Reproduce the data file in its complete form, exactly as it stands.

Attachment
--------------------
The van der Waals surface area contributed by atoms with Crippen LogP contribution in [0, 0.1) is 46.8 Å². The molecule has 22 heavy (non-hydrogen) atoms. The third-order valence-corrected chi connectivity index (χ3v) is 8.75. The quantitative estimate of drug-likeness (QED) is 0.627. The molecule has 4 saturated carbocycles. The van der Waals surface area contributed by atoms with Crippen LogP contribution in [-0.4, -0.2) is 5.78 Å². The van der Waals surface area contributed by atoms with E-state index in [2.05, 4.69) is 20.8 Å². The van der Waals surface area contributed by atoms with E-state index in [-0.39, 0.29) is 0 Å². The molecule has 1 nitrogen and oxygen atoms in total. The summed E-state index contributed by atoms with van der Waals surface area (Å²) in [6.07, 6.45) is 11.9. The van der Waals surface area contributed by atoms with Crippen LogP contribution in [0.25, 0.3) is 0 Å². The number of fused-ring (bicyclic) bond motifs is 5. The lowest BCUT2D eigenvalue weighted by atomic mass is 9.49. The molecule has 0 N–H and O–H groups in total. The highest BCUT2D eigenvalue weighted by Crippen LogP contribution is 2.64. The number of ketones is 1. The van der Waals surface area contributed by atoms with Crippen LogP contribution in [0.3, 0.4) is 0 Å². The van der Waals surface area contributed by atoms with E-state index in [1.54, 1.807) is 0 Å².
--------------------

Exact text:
The van der Waals surface area contributed by atoms with Crippen LogP contribution in [0, 0.1) is 46.8 Å². The molecule has 22 heavy (non-hydrogen) atoms. The third-order valence-corrected chi connectivity index (χ3v) is 8.75. The quantitative estimate of drug-likeness (QED) is 0.627. The molecule has 4 saturated carbocycles. The van der Waals surface area contributed by atoms with Crippen LogP contribution in [-0.4, -0.2) is 5.78 Å². The van der Waals surface area contributed by atoms with E-state index in [2.05, 4.69) is 20.8 Å². The van der Waals surface area contributed by atoms with E-state index in [-0.39, 0.29) is 0 Å². The molecule has 1 nitrogen and oxygen atoms in total. The summed E-state index contributed by atoms with van der Waals surface area (Å²) in [6.07, 6.45) is 11.9. The van der Waals surface area contributed by atoms with Crippen LogP contribution in [0.25, 0.3) is 0 Å². The number of fused-ring (bicyclic) bond motifs is 5. The lowest BCUT2D eigenvalue weighted by atomic mass is 9.49. The molecule has 0 N–H and O–H groups in total. The highest BCUT2D eigenvalue weighted by Crippen LogP contribution is 2.64. The number of ketones is 1. The van der Waals surface area contributed by atoms with Crippen LogP contribution in [0.3, 0.4) is 0 Å². The van der Waals surface area contributed by atoms with E-state index in [1.54, 1.807) is 0 Å².